UVB rays are especially linked to various skin disorders such as cancers and premature aging. Thankfully, one of our favorite summer fruits can safeguard your skin from the destructive rays. Pomegranate is a rich source of anthocyanins, tannins, and anti-inflammatory antioxidants that are effective in reducing the harmful effect of UVB-mediated skin damage, a study in the journal Experimental Dermatology reveals. The small but mighty ruby-red pearls not only fend off pesky free radicals, they're also one of our top foods for fiber.
Here's another reason to order the Caprese salad this summer: Thanks to their lycopene, tomatoes have been shown to shield against UV light-induced erythema, or skin reddening, a study in The Journal of Nutrition found. And results were quite impressive: after just 10 weeks of tomato paste supplementation, participants saw a 40 percent reduction in erythema than the group who abstained from the fruit.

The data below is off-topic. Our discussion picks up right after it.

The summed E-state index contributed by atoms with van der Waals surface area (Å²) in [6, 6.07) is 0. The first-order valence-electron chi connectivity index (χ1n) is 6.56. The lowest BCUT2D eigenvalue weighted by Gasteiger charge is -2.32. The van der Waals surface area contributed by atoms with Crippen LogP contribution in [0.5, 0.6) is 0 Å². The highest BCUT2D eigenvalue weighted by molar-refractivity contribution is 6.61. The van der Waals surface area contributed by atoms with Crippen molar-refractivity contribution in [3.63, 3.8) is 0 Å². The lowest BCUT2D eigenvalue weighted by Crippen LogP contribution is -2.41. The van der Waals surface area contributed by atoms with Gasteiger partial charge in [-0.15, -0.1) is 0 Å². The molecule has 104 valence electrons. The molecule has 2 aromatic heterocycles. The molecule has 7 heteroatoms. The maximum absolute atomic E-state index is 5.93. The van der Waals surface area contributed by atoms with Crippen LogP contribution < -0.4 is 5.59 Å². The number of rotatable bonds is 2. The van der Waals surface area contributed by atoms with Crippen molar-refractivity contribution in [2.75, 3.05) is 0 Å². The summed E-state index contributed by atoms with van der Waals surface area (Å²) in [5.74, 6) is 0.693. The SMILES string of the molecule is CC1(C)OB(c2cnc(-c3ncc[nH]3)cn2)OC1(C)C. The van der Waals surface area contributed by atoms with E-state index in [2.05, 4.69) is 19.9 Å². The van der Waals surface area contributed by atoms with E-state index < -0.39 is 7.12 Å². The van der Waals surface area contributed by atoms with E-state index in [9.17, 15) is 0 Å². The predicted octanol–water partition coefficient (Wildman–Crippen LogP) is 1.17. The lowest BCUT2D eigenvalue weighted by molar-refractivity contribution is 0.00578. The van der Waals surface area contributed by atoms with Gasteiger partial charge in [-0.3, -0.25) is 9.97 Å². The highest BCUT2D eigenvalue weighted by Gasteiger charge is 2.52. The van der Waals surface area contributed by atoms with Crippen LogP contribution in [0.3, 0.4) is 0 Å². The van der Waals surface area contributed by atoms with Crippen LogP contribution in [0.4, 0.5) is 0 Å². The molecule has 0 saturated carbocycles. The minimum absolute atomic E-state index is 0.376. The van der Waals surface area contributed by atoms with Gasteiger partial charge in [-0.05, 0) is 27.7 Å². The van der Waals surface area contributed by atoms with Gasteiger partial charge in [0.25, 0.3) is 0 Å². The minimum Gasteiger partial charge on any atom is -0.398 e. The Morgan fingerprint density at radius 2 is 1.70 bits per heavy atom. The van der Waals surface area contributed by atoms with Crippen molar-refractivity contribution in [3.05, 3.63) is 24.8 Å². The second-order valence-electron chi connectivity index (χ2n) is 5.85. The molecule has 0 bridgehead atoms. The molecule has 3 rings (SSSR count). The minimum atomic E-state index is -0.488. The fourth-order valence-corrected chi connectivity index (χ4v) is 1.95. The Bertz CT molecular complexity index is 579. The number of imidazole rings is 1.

Much like sunflower seeds, almonds are also packed with dermis-defending vitamin E. Not only does the nutrient protect against UV damage, it also helps your visage stay youthful and naturally radiant thanks to its moisturizing properties. Toss the subtly sweet nuts into oatmeal, smoothies, and salads for added crunch all summer long.
Another rich source of sun-shielding lycopene is your go-to poolside snack: watermelon. The juicy fruit contains ample amounts of lycopene as well as vitamin C, which has been linked to protecting against both UVA and UVB damage. Cube the melon and combine with feta cheese and chopped mint leaves for an effortless way to cool down under during blistering heat.
The Hulk-hued brew is one of our top weight-loss partners in crime due to its potent antioxidants, which happen to play double duty when it comes to your health. The plant polyphenols in green tea, namely EGCG, has been proven to show preventative effects of against UV radiation in mice, and scientists extrapolate that the antioxidant may also bear preventative effects against the development of skin cancer in humans. Brew a pot of tea and pour it over ice before heading to the park; you'll nourish your skin and stay hydrated at the same time. A win-win!